John 12:20-33 (NRSVCE)
“Very truly, I tell you, unless a grain of wheat falls into the earth and dies, it remains just a single grain; but if it dies, it bears much fruit.” This is an interesting thing to think about. When a grain of wheat sprouts, it doesn’t “die” in the sense of no longer having life. Rather it sprouts into new life, a fruitful life. So what does Jesus mean when he says that the grain “dies?”
One way to look at it would be that the grain of wheat is, as a grain, self-contained. It is closed in on itself, and does not interact with things around it. In order to sprout and bear fruit, it must in essence die to itself. It must intermingle with the soil and nutrients around it so that it can begin its fruitful life. This “dying to self” is what I think Jesus is talking about here, at least in one sense. Someone who lives only for themselves will not produce any fruits for the Kingdom. He must instead follow the greatest commandment—he must love God and love his neighbor. He must die to his selfishness, so that in accepting the graces of God he can sprout into one who produces fruits for the Kingdom. He must live selflessly, and in so doing is no longer just a single man, but member of the Christ’s Church.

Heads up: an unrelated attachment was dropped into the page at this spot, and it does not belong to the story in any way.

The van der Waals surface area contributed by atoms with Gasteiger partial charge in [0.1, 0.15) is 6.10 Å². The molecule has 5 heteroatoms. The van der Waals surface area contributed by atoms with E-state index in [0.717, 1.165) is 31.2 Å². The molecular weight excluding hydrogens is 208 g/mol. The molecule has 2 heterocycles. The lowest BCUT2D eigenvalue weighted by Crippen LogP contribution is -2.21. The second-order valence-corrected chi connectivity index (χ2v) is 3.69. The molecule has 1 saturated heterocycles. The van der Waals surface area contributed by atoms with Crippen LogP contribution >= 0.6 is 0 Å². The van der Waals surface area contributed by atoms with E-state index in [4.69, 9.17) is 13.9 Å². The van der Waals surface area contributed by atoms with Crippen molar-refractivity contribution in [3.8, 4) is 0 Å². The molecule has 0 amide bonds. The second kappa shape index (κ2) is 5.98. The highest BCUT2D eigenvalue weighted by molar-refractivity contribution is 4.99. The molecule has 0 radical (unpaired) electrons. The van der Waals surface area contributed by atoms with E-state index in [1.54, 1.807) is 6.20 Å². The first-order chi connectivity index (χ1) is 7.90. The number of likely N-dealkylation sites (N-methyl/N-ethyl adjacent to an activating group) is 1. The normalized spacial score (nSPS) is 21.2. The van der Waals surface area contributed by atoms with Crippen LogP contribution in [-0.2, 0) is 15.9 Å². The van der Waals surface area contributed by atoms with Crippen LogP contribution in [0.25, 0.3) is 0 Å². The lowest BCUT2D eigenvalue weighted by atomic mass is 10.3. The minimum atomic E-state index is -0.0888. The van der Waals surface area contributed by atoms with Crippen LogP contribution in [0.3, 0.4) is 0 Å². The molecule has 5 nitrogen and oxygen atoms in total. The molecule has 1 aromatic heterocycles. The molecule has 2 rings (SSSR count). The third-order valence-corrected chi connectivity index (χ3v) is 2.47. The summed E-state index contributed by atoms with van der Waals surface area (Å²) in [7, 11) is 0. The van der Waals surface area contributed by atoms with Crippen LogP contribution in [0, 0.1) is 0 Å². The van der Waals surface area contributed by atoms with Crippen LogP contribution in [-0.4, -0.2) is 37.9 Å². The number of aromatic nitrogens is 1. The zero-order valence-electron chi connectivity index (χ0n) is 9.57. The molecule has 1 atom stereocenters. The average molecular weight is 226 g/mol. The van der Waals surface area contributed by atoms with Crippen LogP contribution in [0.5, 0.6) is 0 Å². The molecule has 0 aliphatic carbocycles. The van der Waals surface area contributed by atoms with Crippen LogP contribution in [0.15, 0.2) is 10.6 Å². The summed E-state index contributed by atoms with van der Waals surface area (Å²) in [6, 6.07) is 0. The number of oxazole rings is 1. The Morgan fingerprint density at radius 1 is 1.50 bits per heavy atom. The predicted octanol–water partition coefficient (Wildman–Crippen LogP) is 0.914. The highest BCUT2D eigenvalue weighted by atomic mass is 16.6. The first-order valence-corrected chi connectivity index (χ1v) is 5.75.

This is why Jesus says “Those who love their life lose it, and those who hate their life in this world will keep it for eternal life.” Those who live for themselves will die—that is, they will end up in the eternal death that is Hell. Their selfishness causes them to close themselves off from the grace of God, and from the saving power of Christ. But if we “hate our life,” meaning if we live not for ourselves but for God and for our neighbors, we will open ourselves to those graces, accepting the offer of salvation from Christ, and we will have eternal life. More than that, we will produce fruit! We will join with the Church in the act of building the Kingdom of God, most importantly through preaching the Gospel! But this will only happen if we forsake our selfishness, if we die to ourselves so that we can live for God.
The past few days have seen us bombarded by verses about the dangers of pride. Now Jesus tells us concretely what it means if we forsake our pride and selfishness. If we open ourselves up to Christ, as the grain of wheat opens itself up to the nutrients of the soil, we will be given new life, a fruitful life. We will be transformed by the grace of God, and that transformation entails eternal life.